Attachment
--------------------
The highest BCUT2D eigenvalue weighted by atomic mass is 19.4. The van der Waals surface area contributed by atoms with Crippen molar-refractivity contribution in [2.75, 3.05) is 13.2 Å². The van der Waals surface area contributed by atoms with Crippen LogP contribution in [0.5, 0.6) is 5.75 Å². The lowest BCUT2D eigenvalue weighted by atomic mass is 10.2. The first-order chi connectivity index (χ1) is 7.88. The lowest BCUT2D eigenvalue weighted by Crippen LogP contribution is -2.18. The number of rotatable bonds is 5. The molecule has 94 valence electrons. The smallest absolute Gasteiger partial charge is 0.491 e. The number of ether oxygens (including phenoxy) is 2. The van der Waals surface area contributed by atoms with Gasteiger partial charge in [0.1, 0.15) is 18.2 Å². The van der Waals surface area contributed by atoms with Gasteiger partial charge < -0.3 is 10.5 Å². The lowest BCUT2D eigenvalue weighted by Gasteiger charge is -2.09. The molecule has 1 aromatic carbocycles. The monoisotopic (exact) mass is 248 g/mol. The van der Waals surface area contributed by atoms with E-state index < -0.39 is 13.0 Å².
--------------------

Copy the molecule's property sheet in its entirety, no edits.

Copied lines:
The highest BCUT2D eigenvalue weighted by atomic mass is 19.4. The van der Waals surface area contributed by atoms with Crippen molar-refractivity contribution in [2.75, 3.05) is 13.2 Å². The van der Waals surface area contributed by atoms with Crippen LogP contribution in [0.5, 0.6) is 5.75 Å². The lowest BCUT2D eigenvalue weighted by atomic mass is 10.2. The first-order chi connectivity index (χ1) is 7.88. The lowest BCUT2D eigenvalue weighted by Crippen LogP contribution is -2.18. The number of rotatable bonds is 5. The molecule has 94 valence electrons. The smallest absolute Gasteiger partial charge is 0.491 e. The number of ether oxygens (including phenoxy) is 2. The van der Waals surface area contributed by atoms with Gasteiger partial charge in [0.1, 0.15) is 18.2 Å². The van der Waals surface area contributed by atoms with Gasteiger partial charge < -0.3 is 10.5 Å². The lowest BCUT2D eigenvalue weighted by Gasteiger charge is -2.09. The molecule has 1 aromatic carbocycles. The monoisotopic (exact) mass is 248 g/mol. The van der Waals surface area contributed by atoms with E-state index < -0.39 is 13.0 Å².